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BlogWill mobile phones become the new desktops?

Posted by Nash Ogden | January 28, 2013 | Android App Development, iPhone App Development, Mobile App Development

Will mobile phones become the new desktops?

The digital landscape has seen some interesting developments over the past few months. One of them is the continued success of Android, and the other is how much powerful phones have become.

Just from CES, there is a plethora of high end phones with 5 inch screens, 1080p resolution, quadcore processors and 2GB of RAM. To put these into perspective, that resolution is as much as my 41” full HDTV. And some laptops are still shipping with 2GB of RAM.

It is not a stretch to call these new phones smaller computers, as they all have excellent hardware, run almost a full work day and operate on increasingly powerful and versatile operating systems. Most of them can push HDMI video out and can pair with Bluetooth keyboards. It will not be long before you walk into work (or at home), drop your phone on a dock and start working.

Motorola already tried this with their Atrix phones which shipped with a separate linux distro on board, but the hardware was not powerful enough. But in 2 years since, we have doubled memory, display and cores on the processors. But ASUS has had some success with their transformer models, where phones can power tablet shells and which can in turn dock with a keyboard to become a laptop.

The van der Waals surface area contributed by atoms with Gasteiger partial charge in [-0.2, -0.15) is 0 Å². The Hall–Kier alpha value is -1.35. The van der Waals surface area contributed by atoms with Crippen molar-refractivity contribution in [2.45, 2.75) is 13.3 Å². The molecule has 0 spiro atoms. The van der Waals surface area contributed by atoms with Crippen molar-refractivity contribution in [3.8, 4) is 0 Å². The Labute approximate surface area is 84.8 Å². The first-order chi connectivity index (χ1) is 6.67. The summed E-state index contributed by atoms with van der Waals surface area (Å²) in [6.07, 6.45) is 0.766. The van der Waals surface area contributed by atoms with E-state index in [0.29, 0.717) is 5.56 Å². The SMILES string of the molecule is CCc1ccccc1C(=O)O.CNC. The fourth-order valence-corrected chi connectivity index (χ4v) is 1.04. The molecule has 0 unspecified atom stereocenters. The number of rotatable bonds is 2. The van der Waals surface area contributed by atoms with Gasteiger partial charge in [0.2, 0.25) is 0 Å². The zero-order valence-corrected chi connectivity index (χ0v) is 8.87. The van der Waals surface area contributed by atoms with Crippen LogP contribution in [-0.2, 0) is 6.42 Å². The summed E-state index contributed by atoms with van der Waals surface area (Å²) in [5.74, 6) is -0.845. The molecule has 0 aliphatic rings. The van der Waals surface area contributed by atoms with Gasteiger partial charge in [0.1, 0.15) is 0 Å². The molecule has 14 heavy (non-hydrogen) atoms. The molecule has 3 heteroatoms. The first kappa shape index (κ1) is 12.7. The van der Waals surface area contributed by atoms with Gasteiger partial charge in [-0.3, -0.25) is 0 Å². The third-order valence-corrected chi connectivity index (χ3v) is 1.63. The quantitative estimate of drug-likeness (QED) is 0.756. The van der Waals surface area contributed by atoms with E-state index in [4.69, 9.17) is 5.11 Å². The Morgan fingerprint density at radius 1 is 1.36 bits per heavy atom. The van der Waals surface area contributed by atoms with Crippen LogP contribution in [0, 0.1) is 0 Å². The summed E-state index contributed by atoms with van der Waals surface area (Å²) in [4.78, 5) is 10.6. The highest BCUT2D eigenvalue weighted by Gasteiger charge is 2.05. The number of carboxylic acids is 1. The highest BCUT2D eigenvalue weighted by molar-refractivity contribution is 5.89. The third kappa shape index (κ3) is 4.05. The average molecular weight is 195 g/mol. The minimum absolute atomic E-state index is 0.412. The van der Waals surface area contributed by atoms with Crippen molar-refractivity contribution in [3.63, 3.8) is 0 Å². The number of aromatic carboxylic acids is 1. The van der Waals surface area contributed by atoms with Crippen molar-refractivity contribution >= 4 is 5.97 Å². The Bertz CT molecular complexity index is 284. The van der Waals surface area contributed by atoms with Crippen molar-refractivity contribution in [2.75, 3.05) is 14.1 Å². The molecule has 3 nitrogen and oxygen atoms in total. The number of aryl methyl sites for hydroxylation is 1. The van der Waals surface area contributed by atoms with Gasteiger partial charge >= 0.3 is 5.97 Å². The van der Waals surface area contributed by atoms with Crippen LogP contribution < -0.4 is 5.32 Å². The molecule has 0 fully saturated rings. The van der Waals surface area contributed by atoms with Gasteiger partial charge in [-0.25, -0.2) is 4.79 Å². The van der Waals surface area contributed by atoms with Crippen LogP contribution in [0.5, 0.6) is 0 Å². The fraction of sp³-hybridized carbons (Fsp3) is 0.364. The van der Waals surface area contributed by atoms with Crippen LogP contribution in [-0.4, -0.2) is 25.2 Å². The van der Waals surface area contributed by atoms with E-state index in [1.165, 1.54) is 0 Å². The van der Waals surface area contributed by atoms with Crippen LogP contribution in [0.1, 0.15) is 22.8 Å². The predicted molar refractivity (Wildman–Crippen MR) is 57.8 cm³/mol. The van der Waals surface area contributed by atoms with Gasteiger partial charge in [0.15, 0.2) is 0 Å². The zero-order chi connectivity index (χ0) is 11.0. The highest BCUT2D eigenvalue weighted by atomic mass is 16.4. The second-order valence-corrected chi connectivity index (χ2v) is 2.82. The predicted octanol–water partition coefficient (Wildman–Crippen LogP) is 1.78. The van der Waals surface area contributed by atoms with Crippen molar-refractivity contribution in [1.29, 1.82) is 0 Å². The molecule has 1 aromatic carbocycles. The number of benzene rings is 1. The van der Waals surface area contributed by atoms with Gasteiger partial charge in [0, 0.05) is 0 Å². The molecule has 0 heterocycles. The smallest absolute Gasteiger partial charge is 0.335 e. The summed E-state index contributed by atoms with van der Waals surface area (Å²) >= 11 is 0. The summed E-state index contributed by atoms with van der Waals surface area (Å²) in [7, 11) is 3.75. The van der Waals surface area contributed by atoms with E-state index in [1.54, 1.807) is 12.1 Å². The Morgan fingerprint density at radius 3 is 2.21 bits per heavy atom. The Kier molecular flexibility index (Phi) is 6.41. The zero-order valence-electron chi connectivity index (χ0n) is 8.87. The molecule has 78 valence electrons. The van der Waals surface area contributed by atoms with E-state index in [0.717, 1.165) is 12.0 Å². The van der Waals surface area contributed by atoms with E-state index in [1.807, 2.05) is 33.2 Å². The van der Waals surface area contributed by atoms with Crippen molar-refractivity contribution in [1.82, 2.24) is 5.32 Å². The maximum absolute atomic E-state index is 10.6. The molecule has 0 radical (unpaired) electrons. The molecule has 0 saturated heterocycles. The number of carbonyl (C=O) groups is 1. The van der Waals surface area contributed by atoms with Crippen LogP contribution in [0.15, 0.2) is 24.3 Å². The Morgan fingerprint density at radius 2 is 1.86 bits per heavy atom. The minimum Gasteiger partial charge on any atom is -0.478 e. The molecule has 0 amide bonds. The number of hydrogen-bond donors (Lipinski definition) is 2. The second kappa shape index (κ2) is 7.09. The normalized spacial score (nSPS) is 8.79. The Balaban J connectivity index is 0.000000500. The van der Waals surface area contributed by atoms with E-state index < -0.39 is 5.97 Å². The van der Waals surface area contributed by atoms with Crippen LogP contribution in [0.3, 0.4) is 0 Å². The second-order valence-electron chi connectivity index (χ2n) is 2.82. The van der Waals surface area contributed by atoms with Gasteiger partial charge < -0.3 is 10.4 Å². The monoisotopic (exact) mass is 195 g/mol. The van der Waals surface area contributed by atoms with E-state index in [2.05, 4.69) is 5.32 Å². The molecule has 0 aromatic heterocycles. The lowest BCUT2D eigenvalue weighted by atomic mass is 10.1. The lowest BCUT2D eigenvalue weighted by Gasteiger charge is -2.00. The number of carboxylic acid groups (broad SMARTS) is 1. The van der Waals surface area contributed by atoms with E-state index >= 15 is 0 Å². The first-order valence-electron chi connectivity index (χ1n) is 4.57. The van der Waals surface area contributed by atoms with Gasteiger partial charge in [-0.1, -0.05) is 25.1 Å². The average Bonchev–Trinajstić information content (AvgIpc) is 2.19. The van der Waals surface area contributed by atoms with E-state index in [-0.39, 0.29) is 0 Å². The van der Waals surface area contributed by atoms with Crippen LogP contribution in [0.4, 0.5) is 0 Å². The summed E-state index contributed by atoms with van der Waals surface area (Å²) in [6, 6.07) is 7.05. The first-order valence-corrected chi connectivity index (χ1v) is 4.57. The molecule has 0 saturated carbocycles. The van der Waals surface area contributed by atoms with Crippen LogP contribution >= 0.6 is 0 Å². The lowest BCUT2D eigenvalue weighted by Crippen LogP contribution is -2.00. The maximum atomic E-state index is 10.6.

But the main inspiration for this blog comes from 3 different launches over the past year.

1. The $249 ARM based Samsung Chromebook (which runs Linux well when hacked)
2. Canonical’s push for a Ubuntu based phone OS (and other open-sourced OSes like Firefox, Tizen, SailFish and open webOS)
3. The $35 Raspberry Pi board

We are on a cusp of a period that could put high powered truly mobile computing in hands of the masses. We have apps in iOS and Android ecosystem for most of the day to day tasks. Mobile app developers are creating new apps every day. Just the way anyone can buy their own components and build their own desktop machine, times are not far away where anyone can build a hardware (or buy cheaper white box/ hackable hardware), and run their own OS of choice on it. With the developments made in 3D printing, and an ever increasing and passionate open source community, those days are not far off.

My ideal mobile future will be when I can go online and spec and buy a motherboard from multiple configurations, find a 3D design package for a phone(or design one myself) and print it, assemble them all together and run any OS I want on it. A less ideal but interesting future will be where I buy a whitebox phone (a fully configured and built phone without any OS) and install my favorite mobile OS distro on it. What will yours be?

Nash Ogden

Nash Ogden

20+ Years of Experience Working with Multiple Brands

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